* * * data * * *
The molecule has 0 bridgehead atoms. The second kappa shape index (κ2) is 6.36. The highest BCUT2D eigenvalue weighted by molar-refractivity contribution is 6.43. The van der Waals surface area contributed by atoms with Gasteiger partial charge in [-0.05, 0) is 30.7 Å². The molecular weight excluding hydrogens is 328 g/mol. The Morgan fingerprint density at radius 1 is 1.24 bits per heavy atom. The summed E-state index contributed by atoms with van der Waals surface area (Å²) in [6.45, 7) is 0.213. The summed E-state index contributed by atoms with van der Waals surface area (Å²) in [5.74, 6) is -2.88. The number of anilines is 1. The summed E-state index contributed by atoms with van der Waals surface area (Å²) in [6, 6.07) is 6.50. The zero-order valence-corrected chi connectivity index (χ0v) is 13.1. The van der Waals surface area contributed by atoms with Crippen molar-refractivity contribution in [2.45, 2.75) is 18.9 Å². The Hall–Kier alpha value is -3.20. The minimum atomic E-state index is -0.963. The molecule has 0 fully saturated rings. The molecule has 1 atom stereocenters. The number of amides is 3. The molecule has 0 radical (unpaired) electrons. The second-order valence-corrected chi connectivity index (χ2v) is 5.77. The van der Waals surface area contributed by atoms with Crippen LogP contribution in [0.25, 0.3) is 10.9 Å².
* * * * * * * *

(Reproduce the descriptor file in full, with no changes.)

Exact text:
The molecule has 0 bridgehead atoms. The second kappa shape index (κ2) is 6.36. The highest BCUT2D eigenvalue weighted by molar-refractivity contribution is 6.43. The van der Waals surface area contributed by atoms with Gasteiger partial charge in [-0.05, 0) is 30.7 Å². The molecular weight excluding hydrogens is 328 g/mol. The Morgan fingerprint density at radius 1 is 1.24 bits per heavy atom. The summed E-state index contributed by atoms with van der Waals surface area (Å²) in [6.45, 7) is 0.213. The summed E-state index contributed by atoms with van der Waals surface area (Å²) in [5.74, 6) is -2.88. The number of anilines is 1. The summed E-state index contributed by atoms with van der Waals surface area (Å²) in [6, 6.07) is 6.50. The zero-order valence-corrected chi connectivity index (χ0v) is 13.1. The van der Waals surface area contributed by atoms with Crippen molar-refractivity contribution in [2.45, 2.75) is 18.9 Å². The Hall–Kier alpha value is -3.20. The minimum atomic E-state index is -0.963. The molecule has 0 fully saturated rings. The molecule has 1 atom stereocenters. The number of amides is 3. The molecule has 0 radical (unpaired) electrons. The second-order valence-corrected chi connectivity index (χ2v) is 5.77. The van der Waals surface area contributed by atoms with Crippen LogP contribution in [0.25, 0.3) is 10.9 Å².